Saturday, June 16, 2012

A Tomato Is Not a Book

Scott D. Parker

A tomato is not a book.
A shocker, I know. We all know what a tomato is and we all know what a book is, but, for the sake of this essay, I wanted to make sure we’re all on the same page.
Last weekend, at a local nursery, I attended my first tomato contest. My wife is the gardener in the family and she takes great pride in its care, what things grow in it, and the overall look of this little piece of earth in our backyard. My role is typically in the tilling stage early in the year: clear out the dead stuff from the previous year, crack the hardened earth, and make the ground ready for the new crop.
This year, our garden produced the largest tomato she has ever grown. Excited, she took it and a couple cherry tomatoes up to the nursery where, with a dozen or so other contestants, the various tomatoes were graded on both size and taste. The rewards were pretty good: $100 gift cards. Two judges, a man and a woman, held court in one of the interior, air-conditioned decorating rooms, surrounded by artificial plants, an odd thing at a nursery. Bottles of water were made available to the contestants and patrons and a few chairs were arranged in front of the judging table. My wife sat next to an elderly couple and across the aisle from a middle-aged couple and a family of three. I stood and observed while my son—although one to enjoy digging in the dirt and, on occasion, helping his mom in the garden—entertained himself on my iPod Touch.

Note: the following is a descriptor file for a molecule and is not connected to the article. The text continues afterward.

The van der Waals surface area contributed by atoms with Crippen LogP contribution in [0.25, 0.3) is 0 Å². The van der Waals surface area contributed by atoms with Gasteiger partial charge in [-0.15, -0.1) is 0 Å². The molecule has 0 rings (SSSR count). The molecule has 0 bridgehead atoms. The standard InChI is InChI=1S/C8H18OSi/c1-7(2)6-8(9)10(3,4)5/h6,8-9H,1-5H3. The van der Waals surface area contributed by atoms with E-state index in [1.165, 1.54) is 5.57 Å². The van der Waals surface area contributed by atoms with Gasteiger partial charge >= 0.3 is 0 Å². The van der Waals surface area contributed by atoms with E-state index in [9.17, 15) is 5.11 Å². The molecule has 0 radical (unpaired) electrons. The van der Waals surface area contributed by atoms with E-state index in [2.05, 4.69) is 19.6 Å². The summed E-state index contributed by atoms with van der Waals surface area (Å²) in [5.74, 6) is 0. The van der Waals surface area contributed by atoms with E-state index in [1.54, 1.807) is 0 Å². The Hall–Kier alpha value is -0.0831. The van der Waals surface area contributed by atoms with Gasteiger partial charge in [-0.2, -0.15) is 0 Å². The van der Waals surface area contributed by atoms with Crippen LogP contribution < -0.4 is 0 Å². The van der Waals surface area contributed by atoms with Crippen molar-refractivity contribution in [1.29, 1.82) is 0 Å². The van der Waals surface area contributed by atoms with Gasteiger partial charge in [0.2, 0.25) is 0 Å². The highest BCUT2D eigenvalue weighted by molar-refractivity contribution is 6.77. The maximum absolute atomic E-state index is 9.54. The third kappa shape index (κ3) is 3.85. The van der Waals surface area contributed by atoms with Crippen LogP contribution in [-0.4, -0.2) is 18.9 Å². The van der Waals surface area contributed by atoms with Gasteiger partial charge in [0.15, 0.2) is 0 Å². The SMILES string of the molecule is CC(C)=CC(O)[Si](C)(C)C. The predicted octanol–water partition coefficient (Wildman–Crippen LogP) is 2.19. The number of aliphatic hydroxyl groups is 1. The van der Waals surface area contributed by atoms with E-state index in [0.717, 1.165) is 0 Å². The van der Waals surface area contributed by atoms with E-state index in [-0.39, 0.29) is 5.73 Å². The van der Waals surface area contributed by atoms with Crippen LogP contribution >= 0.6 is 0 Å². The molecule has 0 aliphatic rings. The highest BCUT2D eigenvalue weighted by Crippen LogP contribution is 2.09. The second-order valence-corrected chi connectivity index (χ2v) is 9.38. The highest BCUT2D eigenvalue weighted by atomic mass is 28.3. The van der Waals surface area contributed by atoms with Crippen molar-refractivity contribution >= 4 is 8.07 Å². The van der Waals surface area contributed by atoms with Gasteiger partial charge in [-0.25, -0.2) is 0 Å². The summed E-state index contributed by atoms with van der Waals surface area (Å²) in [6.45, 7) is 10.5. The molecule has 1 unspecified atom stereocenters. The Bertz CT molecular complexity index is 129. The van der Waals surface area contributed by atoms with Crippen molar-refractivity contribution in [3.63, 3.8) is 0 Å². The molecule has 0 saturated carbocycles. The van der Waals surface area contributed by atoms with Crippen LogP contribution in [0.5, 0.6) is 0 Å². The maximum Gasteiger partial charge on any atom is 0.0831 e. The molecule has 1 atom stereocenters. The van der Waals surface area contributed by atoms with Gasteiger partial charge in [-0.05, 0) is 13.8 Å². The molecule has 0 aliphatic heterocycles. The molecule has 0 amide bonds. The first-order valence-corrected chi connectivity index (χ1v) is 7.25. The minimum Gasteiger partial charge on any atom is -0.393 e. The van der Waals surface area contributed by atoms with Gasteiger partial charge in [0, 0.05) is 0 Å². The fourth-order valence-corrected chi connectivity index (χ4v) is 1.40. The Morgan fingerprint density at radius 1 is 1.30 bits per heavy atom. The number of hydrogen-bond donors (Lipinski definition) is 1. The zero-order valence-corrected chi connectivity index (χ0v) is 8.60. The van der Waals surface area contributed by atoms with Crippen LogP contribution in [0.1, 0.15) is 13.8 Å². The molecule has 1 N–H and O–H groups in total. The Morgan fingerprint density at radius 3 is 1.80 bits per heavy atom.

The weighing portion of the judgment was first. My wife’s tomato, a Cherokee Purple for all you vegetologists out there, was among a dozen or so vying for the Largest Tomato prize. One thing was obvious from that group: there was a clear winner, and it wasn't my wife’s Cherokee Purple. There was one other that looked close, but this one, large, misshapened tomato was going to carry the day.